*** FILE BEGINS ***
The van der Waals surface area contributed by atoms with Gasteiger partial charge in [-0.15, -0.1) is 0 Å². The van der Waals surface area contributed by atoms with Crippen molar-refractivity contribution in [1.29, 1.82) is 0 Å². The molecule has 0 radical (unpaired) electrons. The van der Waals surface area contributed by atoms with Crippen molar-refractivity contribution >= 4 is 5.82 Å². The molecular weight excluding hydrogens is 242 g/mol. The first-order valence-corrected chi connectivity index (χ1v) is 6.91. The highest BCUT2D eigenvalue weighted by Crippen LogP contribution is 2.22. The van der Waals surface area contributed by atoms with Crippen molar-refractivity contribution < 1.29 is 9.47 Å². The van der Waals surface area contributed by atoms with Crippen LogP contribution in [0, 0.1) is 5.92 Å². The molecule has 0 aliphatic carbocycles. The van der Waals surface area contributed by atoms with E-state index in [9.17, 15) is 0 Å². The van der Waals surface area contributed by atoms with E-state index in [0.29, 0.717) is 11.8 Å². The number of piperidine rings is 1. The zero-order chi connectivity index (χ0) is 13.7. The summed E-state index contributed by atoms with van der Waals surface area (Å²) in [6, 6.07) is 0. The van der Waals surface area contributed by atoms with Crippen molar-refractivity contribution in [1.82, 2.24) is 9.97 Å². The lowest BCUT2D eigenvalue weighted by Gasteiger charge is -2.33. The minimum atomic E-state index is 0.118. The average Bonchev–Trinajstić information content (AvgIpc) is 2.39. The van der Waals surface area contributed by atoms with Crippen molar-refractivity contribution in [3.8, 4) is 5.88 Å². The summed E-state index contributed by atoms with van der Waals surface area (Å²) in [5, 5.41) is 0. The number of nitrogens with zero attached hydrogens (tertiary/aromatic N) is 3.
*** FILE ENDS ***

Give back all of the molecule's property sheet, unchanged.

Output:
The van der Waals surface area contributed by atoms with Gasteiger partial charge in [-0.15, -0.1) is 0 Å². The van der Waals surface area contributed by atoms with Crippen molar-refractivity contribution in [1.29, 1.82) is 0 Å². The molecule has 0 radical (unpaired) electrons. The van der Waals surface area contributed by atoms with Crippen molar-refractivity contribution >= 4 is 5.82 Å². The molecular weight excluding hydrogens is 242 g/mol. The first-order valence-corrected chi connectivity index (χ1v) is 6.91. The highest BCUT2D eigenvalue weighted by Crippen LogP contribution is 2.22. The van der Waals surface area contributed by atoms with Crippen molar-refractivity contribution < 1.29 is 9.47 Å². The van der Waals surface area contributed by atoms with Crippen LogP contribution in [0, 0.1) is 5.92 Å². The molecule has 0 aliphatic carbocycles. The van der Waals surface area contributed by atoms with E-state index in [9.17, 15) is 0 Å². The van der Waals surface area contributed by atoms with E-state index in [0.29, 0.717) is 11.8 Å². The number of piperidine rings is 1. The zero-order chi connectivity index (χ0) is 13.7. The summed E-state index contributed by atoms with van der Waals surface area (Å²) in [6, 6.07) is 0. The van der Waals surface area contributed by atoms with Crippen molar-refractivity contribution in [1.82, 2.24) is 9.97 Å². The lowest BCUT2D eigenvalue weighted by Gasteiger charge is -2.33. The minimum atomic E-state index is 0.118. The average Bonchev–Trinajstić information content (AvgIpc) is 2.39. The van der Waals surface area contributed by atoms with Crippen molar-refractivity contribution in [3.8, 4) is 5.88 Å². The summed E-state index contributed by atoms with van der Waals surface area (Å²) in [5, 5.41) is 0. The number of nitrogens with zero attached hydrogens (tertiary/aromatic N) is 3.